Authored by Naveen Athrappully via The Epoch Times (emphasis ours),
Wastewater COVID levels have shown a decline in recent weeks while the number of hospital admissions due to infections have seen an uptick.
The levels of SARS-CoV-2 virus, which causes the COVID-19 infection, has dropped by 5 percent in the two weeks between Aug. 30 and Sept. 13, according to data from Biobot Analytics, a platform that tracks COVID-19 through wastewater. The presence of the virus rose in the Northeast, Midwest, and West, but declined in the South.
Amy Kirby, team lead for the National Wastewater Surveillance System at the Centers for Disease Control and Prevention (CDC), said in February 2022 that 40 to 80 percent of people with COVID-19 shed viral RNA in their feces, making wastewater and sewage "an important opportunity for monitoring the spread of infection.”
According to data tracked by the CDC, wastewater sites where virus levels rose by 10 percent to 99 percent declined between Aug. 30 and Sept. 12. However, sites where the virus levels rose by 100 percent or more showed an uptrend. The CDC notes that data may be “subject to reporting delays.”
The decline in COVID levels as reported by Biobot and at some wastewater sites per the CDC comes amid a rise in hospitalizations from the infection.
For the week ending Sept. 9, there were 20,538 new COVID-19 hospital admissions across the United States, up from 17,397 admissions for the week ending Aug. 26. It is also more than three times the 6,314 admissions for the week ending June 24.
While many media outlets are characterizing the recent increase in COVID-19 cases as alarming, the increase mimics a seasonal trend in infections seen over the past two years.
There was a similar surge in cases between June and September in 2021 and 2022, with the number of hospital admissions being higher at that time.
In an interview with ABC News, Dr. Graham Snyder, medical director of infection prevention and hospital epidemiology at the University of Pittsburgh Medical Center, pointed out that the impact of COVID-19 virus has been “much the same as it's been for the last year plus.”
“There have been ups and downs throughout the pandemic … but with this uptick, we're seeing that steady churn pattern again where there's a mix of variants and the variants are constantly changing and reemerging.”
On Sept. 11, the U.S. Food and Drug Administration (FDA) approved updated COVID-19 shots from Moderna and Pfizer, a decision that has been questioned by some experts. The new vaccines have been approved for use among Americans as young as 6 months old.
Dr. Peter Marks, a top FDA official, insisted that vaccination is “critical” for protecting against COVID-19 hospitalization and death.
However, Florida Surgeon General Dr. Joseph Ladapo questioned the new vaccines. During a press conference, Dr. Ladapo pointed out that there is “essentially no evidence” supporting the use of the updated vaccines.
“There's been no clinical trial done in human beings showing that it benefits people, there's been no clinical trial showing that it is a safe product for people. And not only that, but then there are a lot of red flags,” he said.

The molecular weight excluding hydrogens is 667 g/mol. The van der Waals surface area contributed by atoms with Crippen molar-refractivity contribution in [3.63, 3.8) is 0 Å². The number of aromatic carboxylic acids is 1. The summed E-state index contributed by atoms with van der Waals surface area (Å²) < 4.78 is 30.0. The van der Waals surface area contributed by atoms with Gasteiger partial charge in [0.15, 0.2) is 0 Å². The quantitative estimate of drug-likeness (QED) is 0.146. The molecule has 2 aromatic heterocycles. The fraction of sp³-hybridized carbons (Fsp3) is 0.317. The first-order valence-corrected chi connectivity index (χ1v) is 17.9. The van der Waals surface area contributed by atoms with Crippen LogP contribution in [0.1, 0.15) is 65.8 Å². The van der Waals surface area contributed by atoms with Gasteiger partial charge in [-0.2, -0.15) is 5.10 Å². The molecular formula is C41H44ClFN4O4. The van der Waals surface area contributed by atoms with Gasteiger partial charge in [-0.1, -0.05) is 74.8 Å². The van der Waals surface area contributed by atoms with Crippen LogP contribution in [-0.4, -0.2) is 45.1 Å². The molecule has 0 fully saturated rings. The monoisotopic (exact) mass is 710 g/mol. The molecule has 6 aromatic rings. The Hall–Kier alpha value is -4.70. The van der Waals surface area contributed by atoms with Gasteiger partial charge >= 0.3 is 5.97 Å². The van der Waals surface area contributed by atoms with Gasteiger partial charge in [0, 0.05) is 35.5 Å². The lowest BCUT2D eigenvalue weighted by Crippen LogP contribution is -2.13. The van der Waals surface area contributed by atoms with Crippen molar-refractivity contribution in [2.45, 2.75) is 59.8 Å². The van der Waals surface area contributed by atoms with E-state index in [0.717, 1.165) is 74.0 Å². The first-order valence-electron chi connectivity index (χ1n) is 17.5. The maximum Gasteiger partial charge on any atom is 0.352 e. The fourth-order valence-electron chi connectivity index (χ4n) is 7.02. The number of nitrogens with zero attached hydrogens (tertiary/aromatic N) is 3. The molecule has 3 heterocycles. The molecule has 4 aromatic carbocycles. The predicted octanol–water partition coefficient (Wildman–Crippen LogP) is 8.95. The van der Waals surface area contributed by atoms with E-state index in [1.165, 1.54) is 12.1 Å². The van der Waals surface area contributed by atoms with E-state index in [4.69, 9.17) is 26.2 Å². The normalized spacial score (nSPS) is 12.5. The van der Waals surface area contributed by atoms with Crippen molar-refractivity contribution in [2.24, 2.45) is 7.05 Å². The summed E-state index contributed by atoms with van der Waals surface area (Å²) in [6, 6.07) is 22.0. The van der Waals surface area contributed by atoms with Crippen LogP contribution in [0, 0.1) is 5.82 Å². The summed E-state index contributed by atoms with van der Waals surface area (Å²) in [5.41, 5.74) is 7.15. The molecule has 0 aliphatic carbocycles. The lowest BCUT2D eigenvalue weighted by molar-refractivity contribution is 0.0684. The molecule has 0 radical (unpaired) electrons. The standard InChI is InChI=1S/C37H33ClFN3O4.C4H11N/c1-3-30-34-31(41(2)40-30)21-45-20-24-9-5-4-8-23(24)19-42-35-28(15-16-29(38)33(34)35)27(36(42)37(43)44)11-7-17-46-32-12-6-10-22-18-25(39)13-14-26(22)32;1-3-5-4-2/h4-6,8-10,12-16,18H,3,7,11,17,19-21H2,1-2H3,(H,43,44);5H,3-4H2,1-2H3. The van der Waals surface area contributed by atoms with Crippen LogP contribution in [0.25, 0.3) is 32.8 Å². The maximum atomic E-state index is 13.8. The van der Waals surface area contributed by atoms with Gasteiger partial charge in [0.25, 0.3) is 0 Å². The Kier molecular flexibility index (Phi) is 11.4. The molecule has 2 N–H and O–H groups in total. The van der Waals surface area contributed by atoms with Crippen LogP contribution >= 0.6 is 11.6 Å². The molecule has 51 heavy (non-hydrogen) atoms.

CDC Director Dr. Mandy Cohen defended the new COVID-19 vaccines, suggesting that comments such as Dr. Ladapo’s are “dangerous.”
“As we head into the fall and winter seasons, it is important that Americans get the updated COVID-19 vaccine. They are proven safe; they are effective, and they have been thoroughly and independently reviewed by the FDA and CDC,” she said in a statement, according to ABC News.
“Public health experts are in broad agreement about these facts, and efforts to undercut vaccine uptake are unfounded and dangerous," she said.
Concern Over Mandates
There are also concerns that the rise in COVID-19 cases will once again lead to mask mandates. Earlier in September, Sen. J.D. Vance (R-Ohio) introduced the Freedom to Breathe Act, aimed at preventing the “reimposition of federal mask mandates in the United States.”
In the Senate, Mr. Vance called for unanimous consent for the act. However, Democrats blocked the motion, “sending a clear signal to the nation that Democrats support the return of mask mandates,” Mr. Vance said in a Sept. 7 statement.
“We cannot repeat the anxiety, the stress, and the nonstop panic of the last couple of years,” he said. “That’s what this legislation is about. End the mandates, end the panic, and let’s get back to some common sense.”
In January 2021, the CDC issued an order which mandated people to wear masks when using public transportation, including on planes. However, this mandate was struck down by a federal judge a year later.
On Sept. 12, Dr. Cohen told local news outlet WCNC that she doesn’t “see any need for mandates or those kinds of things right now."
“But we have to keep watching this virus, seeing how it changes, and if we need to make other recommendations, we will.”